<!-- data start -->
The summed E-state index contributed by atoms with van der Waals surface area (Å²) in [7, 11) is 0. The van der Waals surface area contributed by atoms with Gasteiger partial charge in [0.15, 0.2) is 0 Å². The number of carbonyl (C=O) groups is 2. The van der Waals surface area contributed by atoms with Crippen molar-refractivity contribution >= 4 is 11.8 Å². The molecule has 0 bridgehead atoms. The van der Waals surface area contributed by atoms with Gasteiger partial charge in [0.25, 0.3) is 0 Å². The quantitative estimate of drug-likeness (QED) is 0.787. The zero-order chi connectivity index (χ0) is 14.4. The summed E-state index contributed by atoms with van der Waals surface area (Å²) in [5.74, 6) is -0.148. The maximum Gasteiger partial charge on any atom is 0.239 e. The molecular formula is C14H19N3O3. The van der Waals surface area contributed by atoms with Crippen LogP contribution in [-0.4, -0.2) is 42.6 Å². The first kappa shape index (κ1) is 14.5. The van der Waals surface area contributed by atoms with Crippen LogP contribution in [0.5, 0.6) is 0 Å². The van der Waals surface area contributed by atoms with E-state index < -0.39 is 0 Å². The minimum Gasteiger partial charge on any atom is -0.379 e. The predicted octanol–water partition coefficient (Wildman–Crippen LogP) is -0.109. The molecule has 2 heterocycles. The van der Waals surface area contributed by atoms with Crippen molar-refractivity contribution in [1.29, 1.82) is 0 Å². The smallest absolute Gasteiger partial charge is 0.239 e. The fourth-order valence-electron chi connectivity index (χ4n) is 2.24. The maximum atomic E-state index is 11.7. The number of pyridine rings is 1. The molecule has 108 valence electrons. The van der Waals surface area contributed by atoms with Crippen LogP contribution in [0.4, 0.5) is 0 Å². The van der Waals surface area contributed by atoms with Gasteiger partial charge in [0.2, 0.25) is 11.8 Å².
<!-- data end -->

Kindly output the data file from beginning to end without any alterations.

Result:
The summed E-state index contributed by atoms with van der Waals surface area (Å²) in [7, 11) is 0. The van der Waals surface area contributed by atoms with Gasteiger partial charge in [0.15, 0.2) is 0 Å². The number of carbonyl (C=O) groups is 2. The van der Waals surface area contributed by atoms with Crippen molar-refractivity contribution >= 4 is 11.8 Å². The molecule has 0 bridgehead atoms. The van der Waals surface area contributed by atoms with Gasteiger partial charge in [0.25, 0.3) is 0 Å². The quantitative estimate of drug-likeness (QED) is 0.787. The zero-order chi connectivity index (χ0) is 14.4. The summed E-state index contributed by atoms with van der Waals surface area (Å²) in [5.74, 6) is -0.148. The maximum Gasteiger partial charge on any atom is 0.239 e. The molecular formula is C14H19N3O3. The van der Waals surface area contributed by atoms with Crippen LogP contribution in [-0.4, -0.2) is 42.6 Å². The first kappa shape index (κ1) is 14.5. The van der Waals surface area contributed by atoms with Crippen LogP contribution in [0.5, 0.6) is 0 Å². The van der Waals surface area contributed by atoms with E-state index < -0.39 is 0 Å². The minimum Gasteiger partial charge on any atom is -0.379 e. The predicted octanol–water partition coefficient (Wildman–Crippen LogP) is -0.109. The molecule has 2 heterocycles. The van der Waals surface area contributed by atoms with Crippen molar-refractivity contribution in [1.29, 1.82) is 0 Å². The smallest absolute Gasteiger partial charge is 0.239 e. The fourth-order valence-electron chi connectivity index (χ4n) is 2.24. The maximum atomic E-state index is 11.7. The number of pyridine rings is 1. The molecule has 108 valence electrons. The van der Waals surface area contributed by atoms with Crippen LogP contribution in [0.4, 0.5) is 0 Å². The van der Waals surface area contributed by atoms with Gasteiger partial charge in [0.2, 0.25) is 11.8 Å².